Board of Selectmen Chair Marty Healey publicly defended the Town’s handling of accusations against an employee in 2019. His defense clarified some details around the incident.
The issue was raised during Tuesday night’s Board of Selectmen meeting. Healey noted that he felt free to speak on the incident since it occurred prior to his term. (He and Selectmen Sam Stivers were elected one week after the second Executive Session the board held about the incident.)
Healey opined that the “process” worked as it should. According to him, an audit identified employee misconduct.
The Town’s documents released in November and December both indicate that the issue was actually discovered by the Town Accountant not an external audit. (Although, that may have been through an internal audit of the department’s finances.) The report of the external audit of the Recreation Department completed in July 2019 indicates the auditors were engaged in reaction to the employee theft.
As for the Town’s actions once the issue was raised, Healey said officials took the appropriate steps. According to the Chair, the Town worked to identify all of the money misappropriated. When the employee attempted to resign, Healey said the Board of Selectmen” did not allow that to happen”. Instead, they terminated the employment.*
Healey also said officials acted to ensure the Town “was made whole”, by having any money reimbursed. (The allegation revealed in documents is that the former Recreation Program Coordinator misused a town credit card to make personal purchases. Over $800 in expenses were identified, an amount the employee paid back by check.)
As for pursuing criminal charges, Healey said the Town referred the case to the District Attorney’s office. The DA apparently decided that the case couldn’t be prosecuted because the Town was reimbursed. Healey called that decision absurd. Referring to his work as a federal prosecutor, he said he couldn’t comprehend the reasoning.
After justifying the Town’s actions, Healey addressed the transparency issue around public records and redacted documents. He acknowledged that “maybe” the Town was “too considerate” in its steps to protect the identity and status of the accused.
No other board members or personnel commented during Healey’s update. Later, Town Moderator Paul Cimino offered his thoughts during public comment. Cimino said that the Town may have had justification for considering the documents exempt from public records Open Meeting Laws. But he opined the release of documents so heavily redacted “really was not defensible”. He said his personal reaction when he viewed them was to questioned the legal advice the Town received.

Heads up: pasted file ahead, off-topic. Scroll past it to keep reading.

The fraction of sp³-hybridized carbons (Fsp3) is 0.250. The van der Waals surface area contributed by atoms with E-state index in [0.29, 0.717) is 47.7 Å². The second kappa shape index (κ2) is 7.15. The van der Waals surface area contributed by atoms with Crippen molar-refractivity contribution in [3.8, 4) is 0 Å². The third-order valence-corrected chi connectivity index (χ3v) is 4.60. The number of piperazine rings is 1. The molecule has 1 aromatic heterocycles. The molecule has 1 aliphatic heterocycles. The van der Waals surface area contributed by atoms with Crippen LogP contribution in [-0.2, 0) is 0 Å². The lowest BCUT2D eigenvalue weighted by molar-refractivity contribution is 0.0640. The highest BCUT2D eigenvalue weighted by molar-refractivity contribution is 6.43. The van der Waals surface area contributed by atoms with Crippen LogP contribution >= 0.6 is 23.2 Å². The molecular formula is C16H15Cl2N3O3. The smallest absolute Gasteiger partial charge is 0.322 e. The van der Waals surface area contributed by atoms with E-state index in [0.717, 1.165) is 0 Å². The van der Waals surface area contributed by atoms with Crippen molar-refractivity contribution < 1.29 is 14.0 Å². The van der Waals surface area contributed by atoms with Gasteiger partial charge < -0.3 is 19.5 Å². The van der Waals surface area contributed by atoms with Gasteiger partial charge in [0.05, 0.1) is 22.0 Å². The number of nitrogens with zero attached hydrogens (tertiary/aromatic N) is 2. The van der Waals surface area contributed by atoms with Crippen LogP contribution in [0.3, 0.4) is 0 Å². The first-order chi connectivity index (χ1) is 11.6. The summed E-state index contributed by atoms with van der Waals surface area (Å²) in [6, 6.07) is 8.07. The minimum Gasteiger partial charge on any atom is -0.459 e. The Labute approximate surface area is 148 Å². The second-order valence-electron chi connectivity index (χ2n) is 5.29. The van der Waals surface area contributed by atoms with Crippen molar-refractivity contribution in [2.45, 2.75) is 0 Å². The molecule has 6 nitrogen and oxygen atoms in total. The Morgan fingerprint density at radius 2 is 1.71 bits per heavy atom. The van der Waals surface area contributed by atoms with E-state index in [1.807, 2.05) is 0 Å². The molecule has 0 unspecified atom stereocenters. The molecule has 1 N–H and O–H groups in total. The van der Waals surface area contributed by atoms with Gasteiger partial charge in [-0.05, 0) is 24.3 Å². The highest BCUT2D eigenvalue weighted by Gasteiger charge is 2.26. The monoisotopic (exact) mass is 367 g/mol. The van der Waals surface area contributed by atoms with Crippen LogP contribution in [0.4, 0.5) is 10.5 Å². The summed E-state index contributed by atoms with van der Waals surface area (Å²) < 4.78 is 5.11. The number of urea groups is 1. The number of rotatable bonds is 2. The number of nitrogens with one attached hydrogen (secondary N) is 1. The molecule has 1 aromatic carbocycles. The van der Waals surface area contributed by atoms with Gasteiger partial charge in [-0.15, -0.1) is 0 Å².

The matter was raised under the Town Administrator’s report on the related public records requests.** TA Mark Purple informed selectmen that the Town had released all of the requested unredacted documents. He mentioned the police report and financial statements.
Purple appeared to have been referring to documents released prior to my December 29th post. In that article, I noted that resident Jack Barron intended to file to receive more documents, including unredacted minutes from the Board’s Executive Sessions on the matter that spring.
Currently, the posted versions of those April 25th and May 7th minutes are still almost entirely redacted. Unredacting and releasing them was not on this week’s agenda. The minutes weren’t referenced in the meeting.
(Again, all of the incidents from 2019 pre-dated the hiring of Recreation’s current Director and Program Coordinator that summer.)
In a marginally related matter. . .
Earlier in Tuesday night’s meeting, Healey updated the Board on a Worcester Superior Court hearing on a lawsuit against the Town in which Barron is one of the three plaintiffs. (Healey mentioned a complaint over a December 18 meeting. He was referring to the BOS Meeting on December 4, 2018.)
Healey and Stivers both zoomed into the January 4th hearing on a Motion to Dismiss. Healey noted that the plaintiffs voluntarily dropped some of the charges already. He assured that the lawyer representing selectmen and the Town did a good job. (That’s attorney John Davis.) He noted that judge took arguments under advisement. As of today, the case is still listed as pending with no future calls or hearings scheduled.
*In my prior post, I noted that the police report indicated the employee resigned. I also pointed out that a prior article by local media quoted the Town’s attorney as confirming the employee was fired. Healey’s recap seems to account for the discrepancy.
**The subject “Public Records Requests, RE: Recreation” was included on the agenda. Starting with the Board’s December 15th agenda, predetermined topics under board members’ and the TA’s reports have been itemized. In the packet for the December 15th meeting an opinion from the Mass Attorney General’s office about Open Meeting Law violations by the Sandisfield Board of Selectmen. The highlighted section referred to a finding that if officials know in advance that they plan to discuss specific topics under their reports or updates, they must include them on the agenda.